King of Pops and the Yumbii food truck

25 09 2010


King of Pops, Yumbii food truck

Originally uploaded by N-Sai

The King of Pops couldn’t be hotter with his iced creations in the steamy heat of a “Hotlanta” summer. So much so that there are two Kings of Pops out in force today at the Midtown Festival of the Arts, the first one that I think we’ve ever had. (I skipped the more exotic flavors like orange basil and pineapple habanero in favor of a raspberry lime.)

Anyway, the event may not be super-huge, but it’s still a big deal for my neighborhood and surroundings. Peachtree Street’s main drag is closed to art and food booths. While smaller than the other festivals out, this one is decent and manageable, and of course a big milestone for our area. There’s even a mile run-walk, which I did not partake in but could have.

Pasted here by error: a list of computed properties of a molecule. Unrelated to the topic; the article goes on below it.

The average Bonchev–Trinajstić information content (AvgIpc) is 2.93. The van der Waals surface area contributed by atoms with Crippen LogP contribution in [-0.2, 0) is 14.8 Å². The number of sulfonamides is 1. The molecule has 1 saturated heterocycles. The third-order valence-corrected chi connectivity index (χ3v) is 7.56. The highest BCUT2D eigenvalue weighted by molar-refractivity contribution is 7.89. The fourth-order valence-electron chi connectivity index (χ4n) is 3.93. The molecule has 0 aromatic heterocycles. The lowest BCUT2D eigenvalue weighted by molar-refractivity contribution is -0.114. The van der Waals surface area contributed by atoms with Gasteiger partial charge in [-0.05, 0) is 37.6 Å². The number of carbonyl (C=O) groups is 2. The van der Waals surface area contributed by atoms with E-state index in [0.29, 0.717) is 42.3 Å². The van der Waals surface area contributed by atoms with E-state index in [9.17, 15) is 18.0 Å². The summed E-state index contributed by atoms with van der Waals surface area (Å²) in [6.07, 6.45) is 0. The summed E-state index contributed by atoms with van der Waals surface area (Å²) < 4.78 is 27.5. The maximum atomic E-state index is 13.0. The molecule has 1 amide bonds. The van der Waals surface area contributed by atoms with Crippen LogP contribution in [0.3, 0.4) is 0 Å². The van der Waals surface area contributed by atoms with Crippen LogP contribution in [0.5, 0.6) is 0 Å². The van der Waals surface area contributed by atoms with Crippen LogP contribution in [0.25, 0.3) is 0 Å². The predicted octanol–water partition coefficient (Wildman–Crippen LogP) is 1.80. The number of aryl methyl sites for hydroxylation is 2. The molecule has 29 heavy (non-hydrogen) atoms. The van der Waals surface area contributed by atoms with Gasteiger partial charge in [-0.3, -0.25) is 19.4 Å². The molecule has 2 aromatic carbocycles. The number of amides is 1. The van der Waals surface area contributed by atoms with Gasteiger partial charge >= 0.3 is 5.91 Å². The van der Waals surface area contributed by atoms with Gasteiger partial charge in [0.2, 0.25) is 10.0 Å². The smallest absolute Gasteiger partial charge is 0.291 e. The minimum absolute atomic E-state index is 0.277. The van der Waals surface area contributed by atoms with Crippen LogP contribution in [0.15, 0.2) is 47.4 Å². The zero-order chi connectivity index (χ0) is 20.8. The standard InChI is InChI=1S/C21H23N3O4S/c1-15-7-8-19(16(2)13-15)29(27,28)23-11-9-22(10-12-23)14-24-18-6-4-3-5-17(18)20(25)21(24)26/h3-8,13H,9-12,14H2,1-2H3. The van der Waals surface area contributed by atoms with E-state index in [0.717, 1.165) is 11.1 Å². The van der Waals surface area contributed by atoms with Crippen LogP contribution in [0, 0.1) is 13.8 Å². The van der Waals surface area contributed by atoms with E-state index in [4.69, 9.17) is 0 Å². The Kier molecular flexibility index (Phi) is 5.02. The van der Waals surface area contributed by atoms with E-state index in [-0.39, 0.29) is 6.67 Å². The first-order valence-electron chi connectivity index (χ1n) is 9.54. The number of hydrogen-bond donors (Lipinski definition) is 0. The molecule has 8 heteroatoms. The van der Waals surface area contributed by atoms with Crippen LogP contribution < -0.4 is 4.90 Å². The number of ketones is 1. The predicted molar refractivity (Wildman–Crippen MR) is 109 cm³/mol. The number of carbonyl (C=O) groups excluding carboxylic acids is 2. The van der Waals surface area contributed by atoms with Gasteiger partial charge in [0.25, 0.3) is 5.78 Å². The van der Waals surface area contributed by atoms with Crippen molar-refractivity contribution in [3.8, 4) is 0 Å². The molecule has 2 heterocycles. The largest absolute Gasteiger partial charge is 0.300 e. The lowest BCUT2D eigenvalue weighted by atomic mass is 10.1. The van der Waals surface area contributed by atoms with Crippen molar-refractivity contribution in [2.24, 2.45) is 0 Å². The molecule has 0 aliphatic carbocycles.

Besides the aforementioned Popsicle royalty, lots of food stands and trucks from local restaurants and food providers. Food trucks are a thing right now, you know, a Thing, and I spotted a Yumbii-mobile out serving Korean/Mexican/Southern fare. Ultimately we decided to try the YEAH! Burger stand just to say that we did. I had the beef, turkey and veggie sliders. The turkey and veggie were far better than the beef, but it was a bit odd to think that (arguably) Atlanta’s best burger joint was just a few yards away. I’m talking about the Vortex, yo. You know it. Word.

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Savannah trip, philosophically speaking

22 09 2010